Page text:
Halloween is just around the corner. It’s the time of year when trees change from green to brilliant shades of red and orange, we get to carve pumpkins and decide on a Halloween costume. We think of ghosts and goblins, witches and warlocks, vampires and, of course, bats!
Every teenager can talk to you about vampires. Not just Bram Stoker’s Dracula or even Anne Rice’s LeStat character portrayed by Tom Cruise in the film Interview With a Vampire. The Twilight series of books by Stephanie Meyer has ushered in a new era of vampires—vegetarian vampires that have high moral character. This new and improved breed of fictional vampire doesn’t even immediately decompose into dust when exposed to sunlight—it sparkles!
The real vampires aren’t afraid of the sunlight and they aren’t bats, at least not the ones at my house. During the warm months of the year I am often attacked by relentless vampires with no compassion or regard for humanity. Real vampires live all around us—millions of them—and they want to suck your blood! Sunlight doesn’t stop them. Crucifixes don’t deter them in the least. Our modern day vampire repellent isn’t garlic or holy water—it comes in aerosol cans labeled Deep Woods “Off.”
Our real vampires are not the bats we see flying around at twilight; the vampires are the mosquitoes the bats are eating. Bats are the predators of mosquitoes. Tennessee is home to 11 species of bats and none of them are vampires. All of the bats that live in Tennessee eat insects—lots of insects!
We learn in grade school that bats are not birds. Bats are the only mammals that can fly, and most species hibernate during the coldest parts of the year when no insects are available for a food source. Bats are not blind. They can see exceptionally well and use extremely high pitched sounds to fly safely through complete darkness. Not only can they see in daylight with their eyes like we do, they use a unique kind of sonar called echolocation to “see” with their ears.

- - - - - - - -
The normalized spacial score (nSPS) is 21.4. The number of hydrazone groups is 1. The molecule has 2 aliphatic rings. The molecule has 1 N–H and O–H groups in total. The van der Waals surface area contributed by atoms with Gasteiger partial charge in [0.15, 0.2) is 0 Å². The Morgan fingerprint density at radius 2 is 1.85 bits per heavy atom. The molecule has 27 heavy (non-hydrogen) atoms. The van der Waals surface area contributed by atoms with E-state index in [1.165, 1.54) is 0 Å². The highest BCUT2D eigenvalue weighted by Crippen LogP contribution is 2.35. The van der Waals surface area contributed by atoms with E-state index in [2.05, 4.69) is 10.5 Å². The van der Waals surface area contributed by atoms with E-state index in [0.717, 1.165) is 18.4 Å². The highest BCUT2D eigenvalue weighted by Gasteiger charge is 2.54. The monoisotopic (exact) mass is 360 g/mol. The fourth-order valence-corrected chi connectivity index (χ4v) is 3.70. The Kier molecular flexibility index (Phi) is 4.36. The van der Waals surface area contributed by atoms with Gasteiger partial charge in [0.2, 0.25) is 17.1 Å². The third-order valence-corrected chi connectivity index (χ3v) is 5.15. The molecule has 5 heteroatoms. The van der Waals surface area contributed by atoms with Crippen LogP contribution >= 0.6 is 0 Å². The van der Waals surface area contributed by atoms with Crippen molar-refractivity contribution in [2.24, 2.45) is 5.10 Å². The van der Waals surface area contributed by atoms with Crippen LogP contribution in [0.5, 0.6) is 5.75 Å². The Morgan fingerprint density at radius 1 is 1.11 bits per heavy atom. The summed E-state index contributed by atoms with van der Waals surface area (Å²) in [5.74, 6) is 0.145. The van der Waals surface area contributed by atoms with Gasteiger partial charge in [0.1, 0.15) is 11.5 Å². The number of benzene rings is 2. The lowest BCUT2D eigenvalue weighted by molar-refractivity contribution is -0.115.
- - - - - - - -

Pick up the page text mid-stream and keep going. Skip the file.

Eight of the species of bats living in Tennessee are solitary animals. They hang out under rock ledges, under bridges, and under the bark of hickory trees during the day. Three of the species of bats live in colonies. All bats are important to our environment, but colony bats are especially important to humans. Almost all species of bats are threatened or endangered due to their dependency on the unique circumstances they require for survival. Maternity colonies cluster together to help raise their babies, and hibernating colonies cluster together to conserve warmth. Any human interruptions, even very passive intrusions, can wipe out entire colonies of bats.
One of the biggest maternity colonies of bats in Tennessee lives in Nickajack Cave. Every night during warm months, over 100,000 bats exit the cave at dusk. It takes about half an hour for all of the bats to emerge. They disperse in all directions every night searching for food—mostly mosquitoes and other insect pests—274,000 pounds of insects annually! If we didn’t have bats flying in our night skies, we would have 10 times more mosquitoes! The bats’ environment is protected by regulations that prevent people from entering the cave, but the Tennessee Wildlife Resource Agency allows people to watch the bat flight every night from a specially constructed observation deck.
Nickajack Cave is a nice place to visit, even if you aren’t impressed by bats. It is notable because a famous Tennessee resident, Johnny Cash, went there to commit suicide. Instead of committing suicide in the cave, Johnny Cash had a spiritual experience that caused him to stop his alcohol and drug addictions.
The cave was also a source of saltpeter during the Civil War. Saltpeter was an important ingredient in the manufacturing of gunpowder and was used as fertilizer all the way back to the Middle Ages.
The viewing area for the spectacular bat flight can be accessed by driving East on I-24 towards Chattanooga to Exit 161, Haletown/New Hope Exit. Turn right onto Route 156, travel 5 miles and the Maple View Recreation Area is on the left. The bats start coming out at about dusk every night from April through early October.
So this year as Halloween approaches and you think of bats, think of them not as vampires, but as vampire hunters. Think of them not as the villains but as the heroes—instead of Dracula, maybe they are closer to Buffy the Vampire Slayer . . . Go team Buffy!